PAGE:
This past January, while most participants at the Global Conference for a Nuclear Power Free World in Yokohama were angrily demanding that the government relocate endangered Fukushima citizens to safety, a small delegation of organic farmers had a different message to share. They had no intention of leaving their family land, they said, and as long as radiation levels remained within prescribed safety limits, others were urged to continue consuming Fukushima crops in support of the prefecture’s revitalization.
Fast-forward nearly five months. Consumers nationwide remained mistrustful of food grown within Fukushima prefecture, and outrage loomed large against Prime Minister Noda’s likely decision to restart the Ohi nuclear power plant, while a group of Fukushima citizens were calling for criminal charges against the officials responsible for the disaster. Within this social climate, I wondered, had the farmers’ message changed in any way?
To find out, I decided to take a day trip one recent Friday up to Nihonmatsu, located approximately 50 km from the Fukushima Daiichi nuclear plant. There, I would accompany documentary filmmakers Junko Kajino and Ed Koziarski on a visit to the farm of Seiji Sugeno, one of the several farmers to be profiled in their upcoming film, “Uncanny Terrain”. A leader of the Fukushima Organic Farmers Network, I recalled that Sugeno had been one of the more staunch bearers of the “stay on the land and continue to eat local” message.
As the three of us made our way through winding roads to Sugeno’s farm, the rolling green fields and gorgeous blooming flowers reminded me of the prefecture's stunning beauty—also prompting me to reflect that Fukushima has inherited the painful legacy of Chernobyl, its name now automatically equated with the nuclear accident itself in the minds of people around the world.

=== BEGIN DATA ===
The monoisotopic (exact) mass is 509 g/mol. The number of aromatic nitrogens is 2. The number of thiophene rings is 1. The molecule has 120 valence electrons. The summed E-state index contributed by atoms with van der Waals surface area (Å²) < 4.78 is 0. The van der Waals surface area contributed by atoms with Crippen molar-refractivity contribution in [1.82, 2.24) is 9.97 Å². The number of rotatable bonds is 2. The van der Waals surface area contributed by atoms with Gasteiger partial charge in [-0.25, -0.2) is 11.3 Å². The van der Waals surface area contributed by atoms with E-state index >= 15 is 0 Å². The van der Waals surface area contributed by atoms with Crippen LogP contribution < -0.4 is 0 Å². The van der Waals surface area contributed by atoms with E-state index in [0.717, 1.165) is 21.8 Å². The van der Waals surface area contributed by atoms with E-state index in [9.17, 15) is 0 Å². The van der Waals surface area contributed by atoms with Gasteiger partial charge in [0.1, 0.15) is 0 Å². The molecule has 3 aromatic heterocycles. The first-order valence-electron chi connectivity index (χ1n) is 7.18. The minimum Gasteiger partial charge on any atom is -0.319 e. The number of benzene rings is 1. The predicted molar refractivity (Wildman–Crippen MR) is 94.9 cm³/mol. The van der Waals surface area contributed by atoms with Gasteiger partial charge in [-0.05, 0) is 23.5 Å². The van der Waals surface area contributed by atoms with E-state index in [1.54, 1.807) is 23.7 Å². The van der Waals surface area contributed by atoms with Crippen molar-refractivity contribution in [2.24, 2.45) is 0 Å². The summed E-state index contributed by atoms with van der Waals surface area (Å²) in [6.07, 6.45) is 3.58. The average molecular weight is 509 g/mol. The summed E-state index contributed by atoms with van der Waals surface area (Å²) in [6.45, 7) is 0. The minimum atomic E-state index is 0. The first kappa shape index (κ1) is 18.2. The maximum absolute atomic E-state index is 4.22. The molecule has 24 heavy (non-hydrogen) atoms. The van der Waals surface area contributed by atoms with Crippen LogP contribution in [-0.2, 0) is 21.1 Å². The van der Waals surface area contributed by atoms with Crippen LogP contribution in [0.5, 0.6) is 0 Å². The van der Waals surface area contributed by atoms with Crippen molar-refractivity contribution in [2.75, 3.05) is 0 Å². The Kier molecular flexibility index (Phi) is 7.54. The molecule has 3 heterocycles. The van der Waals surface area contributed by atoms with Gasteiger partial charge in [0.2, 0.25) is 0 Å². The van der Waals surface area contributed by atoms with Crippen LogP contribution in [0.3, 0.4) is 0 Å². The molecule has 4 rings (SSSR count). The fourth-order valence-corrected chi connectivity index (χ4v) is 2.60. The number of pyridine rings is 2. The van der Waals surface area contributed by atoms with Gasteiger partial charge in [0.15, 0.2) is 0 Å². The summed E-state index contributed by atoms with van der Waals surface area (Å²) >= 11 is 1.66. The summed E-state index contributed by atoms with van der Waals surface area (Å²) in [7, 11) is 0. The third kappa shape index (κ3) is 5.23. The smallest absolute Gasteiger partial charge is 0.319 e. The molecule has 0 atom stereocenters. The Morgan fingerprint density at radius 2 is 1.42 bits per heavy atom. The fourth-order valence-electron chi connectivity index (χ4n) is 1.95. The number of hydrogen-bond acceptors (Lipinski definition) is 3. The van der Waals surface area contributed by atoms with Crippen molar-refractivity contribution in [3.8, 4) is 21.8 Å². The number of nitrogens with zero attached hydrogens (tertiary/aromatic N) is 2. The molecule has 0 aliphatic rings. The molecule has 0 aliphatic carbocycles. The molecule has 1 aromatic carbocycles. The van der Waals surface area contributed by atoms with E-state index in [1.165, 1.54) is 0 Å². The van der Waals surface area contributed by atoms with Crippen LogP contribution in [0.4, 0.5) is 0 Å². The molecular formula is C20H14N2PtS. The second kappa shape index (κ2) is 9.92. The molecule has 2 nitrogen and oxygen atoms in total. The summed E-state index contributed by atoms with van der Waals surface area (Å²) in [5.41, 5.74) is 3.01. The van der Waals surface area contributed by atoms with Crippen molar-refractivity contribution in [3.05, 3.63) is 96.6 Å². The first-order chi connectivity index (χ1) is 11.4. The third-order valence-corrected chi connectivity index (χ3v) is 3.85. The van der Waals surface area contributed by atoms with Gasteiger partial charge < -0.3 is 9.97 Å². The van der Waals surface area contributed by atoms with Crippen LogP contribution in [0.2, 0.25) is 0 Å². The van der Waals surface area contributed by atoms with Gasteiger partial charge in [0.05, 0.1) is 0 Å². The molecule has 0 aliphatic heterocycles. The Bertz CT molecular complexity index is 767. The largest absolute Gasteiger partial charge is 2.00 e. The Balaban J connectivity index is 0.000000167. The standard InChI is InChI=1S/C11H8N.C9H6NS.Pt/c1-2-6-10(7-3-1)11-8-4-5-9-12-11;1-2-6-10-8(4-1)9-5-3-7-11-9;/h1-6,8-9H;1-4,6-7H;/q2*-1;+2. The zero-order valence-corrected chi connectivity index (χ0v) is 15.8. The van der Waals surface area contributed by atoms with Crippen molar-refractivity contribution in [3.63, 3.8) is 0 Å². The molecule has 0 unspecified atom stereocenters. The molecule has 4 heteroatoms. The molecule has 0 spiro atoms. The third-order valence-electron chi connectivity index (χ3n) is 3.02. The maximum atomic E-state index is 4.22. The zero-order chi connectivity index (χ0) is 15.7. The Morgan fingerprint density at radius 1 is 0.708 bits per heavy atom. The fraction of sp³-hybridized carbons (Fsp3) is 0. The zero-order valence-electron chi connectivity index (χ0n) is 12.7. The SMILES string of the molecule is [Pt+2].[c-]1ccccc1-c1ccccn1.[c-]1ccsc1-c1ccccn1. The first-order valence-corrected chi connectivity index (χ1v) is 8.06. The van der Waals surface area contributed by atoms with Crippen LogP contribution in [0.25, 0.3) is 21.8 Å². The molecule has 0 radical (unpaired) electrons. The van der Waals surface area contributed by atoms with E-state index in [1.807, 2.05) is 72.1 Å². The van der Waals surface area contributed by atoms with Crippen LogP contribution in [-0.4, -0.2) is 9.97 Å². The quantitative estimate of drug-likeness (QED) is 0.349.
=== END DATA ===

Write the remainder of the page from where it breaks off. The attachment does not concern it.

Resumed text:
Sugeno was out when we arrived onto his land, whose name translates roughly as the “Playful Cloud Farm”. We found his daughter Mizuho inside the greenhouse, tending to the family’s 1800-some tomato plants.
“Last year after the disaster, people still had hope that things might turn out okay, and most farmers decided to stay here and plant,” she said. “But due to the new restrictions on acceptable radiation levels, nearly half of the farmers in our area have given up and figured it just isn’t worth it to grow their crops this year. It’s really too bad.”
After rolling up in his sunflower oil-powered tractor, Sugeno echoed his daughter’s sentiments. He was adamant about staying on his land this season to plant, he said, despite the extra labor necessary to measure all food for radiation levels and sprinkle zeolite in local rice fields on government order—and despite the possibility that crops from an entire region could be judged unfit for shipping onto the market if even one local field were found to exceed radiation limits.